Alaqua Cox was impressive as Maya Lopez though, and you could feel her anguish as she held her dying father in her arms. She really sells that Echo is a driven and determined woman, motivated by a singular purpose: to avenge her father. She makes for a good antagonist so far.
As an aside, eagle-eyed fans may have noticed a hand belonging to a certain rumored character in this sequence, along with a familiar sounding chuckle. A great way to build hype ahead of a much anticipated reveal.
The action is great and takes up half the episode’s runtime. It’s great seeing Clint Barton finally let loose and kick these gangsters’ asses with trick shots and hand-to-hand combat. The cinematography is great during the warehouse fight as well, with the camera pulling back for some longer shots that let you take in all the impressive fight choreography going on.
The chase scene is even better; the trick arrows are wonderfully creative, from playdough arrows and acid arrows to even a Pym Particle arrow that’s used to spectacular effect. As an aside: I have no idea how Clint got that arrow, considering Hank Pym never worked with the Avengers. Presumably he got it through Scott Lang, but that leaves more questions than answers: who made it if not Hank Pym, and why did Clint ask for it if he’s been retired ever since Endgame?
It was great hearing Christmas songs playing on the radio during the chase scene while our heroes take a detour through a Christmas tree lot. It’s details like this that deliver on that Christmas romp promise, and add another dimension to the action.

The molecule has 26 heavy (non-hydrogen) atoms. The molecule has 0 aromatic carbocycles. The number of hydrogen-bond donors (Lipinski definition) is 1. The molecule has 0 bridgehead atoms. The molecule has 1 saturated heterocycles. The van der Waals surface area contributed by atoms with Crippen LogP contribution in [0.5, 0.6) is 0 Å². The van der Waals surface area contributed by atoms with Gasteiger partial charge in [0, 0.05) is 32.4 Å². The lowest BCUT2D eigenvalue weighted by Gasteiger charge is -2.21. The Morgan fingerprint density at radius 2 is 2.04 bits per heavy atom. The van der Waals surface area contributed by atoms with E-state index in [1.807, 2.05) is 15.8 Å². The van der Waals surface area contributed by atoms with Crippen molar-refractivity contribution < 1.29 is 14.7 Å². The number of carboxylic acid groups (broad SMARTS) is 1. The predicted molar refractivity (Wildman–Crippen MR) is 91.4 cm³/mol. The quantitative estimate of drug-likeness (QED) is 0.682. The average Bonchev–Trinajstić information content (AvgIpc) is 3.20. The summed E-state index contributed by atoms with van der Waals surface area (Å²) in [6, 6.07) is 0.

It should be said the humor is in good form this episode too. The banter between Clint and Kate is excellent, considering Clint couldn’t hear her without his hearing aid for most of it. Clint constantly reminding her that he can’t hear her while giving orders was great fun, and it was hilarious watching them talk to each other on the subway, only to realise that Clint still can’t hear her and begins repeating points she’s already made. Kate’s writing felt true to her as well; it felt right that she would still talk to Clint, knowing that he can’t hear her, and it gets plenty of laughs.
This feels like the midpoint of the episode, but then, once Clint gets his hearing aid fixed, the show is ready to move on to the next episode. They break into Kate’s family home to hack into the Bishop security system and find more information on Kazi, Echo’s right-hand man, before Clint gets held at sword point by Jack and the episode ends. It’s a better cliffhanger than the one before, and I do think this episode benefitted by not spending too much time with Kate’s family, but it would have been nice to see that scene play out. I know we’ll likely pick up where we left off next week, but it felt like this episode could have run for longer if it wanted to.
Between finishing off this scene and showing more of Maya’s childhood with her father, Echoes could have extended its runtime by at least 15 minutes, so it’s frustrating when it doesn’t take that opportunity. There wasn’t a lot of plot progression in this episode, so it would have been nice to watch Clint and Jack meet for the first time, before then setting up future events for the next chapter.
In the end, the episode felt too short. I hope this issue doesn’t keep repeating itself, otherwise Hawkeye will suffer from pacing problems. Be sure to come back next week for our review of episode four!